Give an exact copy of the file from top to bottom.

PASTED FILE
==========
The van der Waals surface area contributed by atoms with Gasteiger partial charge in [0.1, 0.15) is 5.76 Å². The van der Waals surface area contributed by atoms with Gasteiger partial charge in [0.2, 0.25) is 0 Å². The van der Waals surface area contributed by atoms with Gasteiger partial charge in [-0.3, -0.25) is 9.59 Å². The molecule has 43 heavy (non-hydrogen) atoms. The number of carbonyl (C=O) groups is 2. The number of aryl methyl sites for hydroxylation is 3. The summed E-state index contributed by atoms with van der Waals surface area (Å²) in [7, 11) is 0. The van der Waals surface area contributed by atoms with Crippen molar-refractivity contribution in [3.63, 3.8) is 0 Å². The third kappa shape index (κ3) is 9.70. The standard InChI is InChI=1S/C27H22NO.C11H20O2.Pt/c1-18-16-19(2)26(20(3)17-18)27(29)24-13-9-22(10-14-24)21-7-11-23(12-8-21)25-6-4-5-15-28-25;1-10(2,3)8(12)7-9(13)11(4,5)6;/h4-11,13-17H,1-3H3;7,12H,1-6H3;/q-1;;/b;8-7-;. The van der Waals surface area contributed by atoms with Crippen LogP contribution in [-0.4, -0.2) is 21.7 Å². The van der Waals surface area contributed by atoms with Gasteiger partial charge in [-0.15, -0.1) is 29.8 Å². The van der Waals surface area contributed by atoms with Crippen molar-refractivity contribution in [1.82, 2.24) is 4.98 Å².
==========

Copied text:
The van der Waals surface area contributed by atoms with Gasteiger partial charge in [0.1, 0.15) is 5.76 Å². The van der Waals surface area contributed by atoms with Gasteiger partial charge in [0.2, 0.25) is 0 Å². The van der Waals surface area contributed by atoms with Gasteiger partial charge in [-0.3, -0.25) is 9.59 Å². The molecule has 43 heavy (non-hydrogen) atoms. The number of carbonyl (C=O) groups is 2. The number of aryl methyl sites for hydroxylation is 3. The summed E-state index contributed by atoms with van der Waals surface area (Å²) in [7, 11) is 0. The van der Waals surface area contributed by atoms with Crippen molar-refractivity contribution in [3.63, 3.8) is 0 Å². The third kappa shape index (κ3) is 9.70. The standard InChI is InChI=1S/C27H22NO.C11H20O2.Pt/c1-18-16-19(2)26(20(3)17-18)27(29)24-13-9-22(10-14-24)21-7-11-23(12-8-21)25-6-4-5-15-28-25;1-10(2,3)8(12)7-9(13)11(4,5)6;/h4-11,13-17H,1-3H3;7,12H,1-6H3;/q-1;;/b;8-7-;. The van der Waals surface area contributed by atoms with Crippen LogP contribution in [-0.4, -0.2) is 21.7 Å². The van der Waals surface area contributed by atoms with Gasteiger partial charge in [-0.15, -0.1) is 29.8 Å². The van der Waals surface area contributed by atoms with Crippen molar-refractivity contribution in [1.82, 2.24) is 4.98 Å².